Fig. 3 is a similar view as Fig. 2 of a different part of the embodiment of Fig. 1.

Fig. 4 is a similar view as Fig. 1, but showing a part thereof on a larger scale.

Fig. 5 is an exploded view of the embodiment as shown in Fig. 4.

Fig. 6 is a sectional view of a part of an alternative embodiment of an internal combustion engine according to the invention.

Fig. 7 is an exploded perspective sectional view of the embodiment as shown in Fig. 6.

Figs. 1-5 show a part of an embodiment of an internal combustion engine 1 according to the invention. The engine 1 is a single-cylinder four-stroke spark ignition engine which is typically applied in motorcycles, but alternative applications are conceivable. The engine 1 comprises an engine block 2, which supports a crankshaft 3. For explanatory reasons only a part of the engine block 2 is shown in Figs. 1,

4 and 5. The crankshaft 3 includes a crankpin 4, crank arms 5 at opposite ends of the crankpin 4 in axial direction thereof and main portions 6. Each of the crank arms 5 is located between the crankpin 4 and one of the main portions 6 as seen in longitudinal direction of the crankshaft 3. Fig. 3 shows a part of the crankshaft 3 in which the crankpin 4, one of the crank arms 5 and one of the main portions 6 are indicated more functionally and distinguished from each other through broken lines and different hatchings. The crankshaft 3 is built-up from different parts. In this case each of the crank arms 5 is formed by a disk 7 in which a mounting pin 8 is fixed through a press fitting. A part of the mounting pin 8 forms the crankpin 4. The main portion 6 as shown in Fig. 3 is formed by a bush 9 which is integral with the disk 7. The part of the crankshaft 3 which is not shown in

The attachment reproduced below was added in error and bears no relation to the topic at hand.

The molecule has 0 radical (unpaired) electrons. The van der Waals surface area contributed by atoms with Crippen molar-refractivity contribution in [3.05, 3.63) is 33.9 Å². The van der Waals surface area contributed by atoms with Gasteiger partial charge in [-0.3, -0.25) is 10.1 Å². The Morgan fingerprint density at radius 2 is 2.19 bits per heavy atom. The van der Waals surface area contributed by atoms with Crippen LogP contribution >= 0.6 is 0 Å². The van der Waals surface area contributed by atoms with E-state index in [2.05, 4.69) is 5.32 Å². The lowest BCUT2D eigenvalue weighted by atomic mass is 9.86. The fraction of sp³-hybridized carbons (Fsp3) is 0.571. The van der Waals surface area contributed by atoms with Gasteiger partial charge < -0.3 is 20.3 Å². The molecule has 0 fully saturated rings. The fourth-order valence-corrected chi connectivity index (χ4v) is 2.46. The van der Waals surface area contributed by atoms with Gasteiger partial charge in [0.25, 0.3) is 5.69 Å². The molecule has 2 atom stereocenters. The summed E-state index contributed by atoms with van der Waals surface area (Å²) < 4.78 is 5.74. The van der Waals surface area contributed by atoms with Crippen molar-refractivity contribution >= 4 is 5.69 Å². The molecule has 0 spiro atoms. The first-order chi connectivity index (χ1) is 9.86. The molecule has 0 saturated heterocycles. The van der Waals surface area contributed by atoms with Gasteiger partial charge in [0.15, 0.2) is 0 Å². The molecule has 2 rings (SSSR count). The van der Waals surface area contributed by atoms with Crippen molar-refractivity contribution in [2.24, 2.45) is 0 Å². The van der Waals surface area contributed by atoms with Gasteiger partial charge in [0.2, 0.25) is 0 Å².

Figs. 1 and 3 is also provided with a disk and a bush in order to form a corresponding crank arm and main portion, but these may have a different shape than the disk 7 and the bush 9 at the side of the crankpin 4 as shown in Figs. 1 and 3. It is noted that the crankshaft 3 can be composed in numerous alternative manners.

Referring to Figs. 1 and 3, the engine block 2 supports the main portion 6 at a bearing portion 10 thereof. The crankshaft 3 is rotatable with respect to the engine block 2 about a crankshaft axis CA. The crankshaft axis CA coincides with the centreline of the bush 9 and thus with the main portion 6.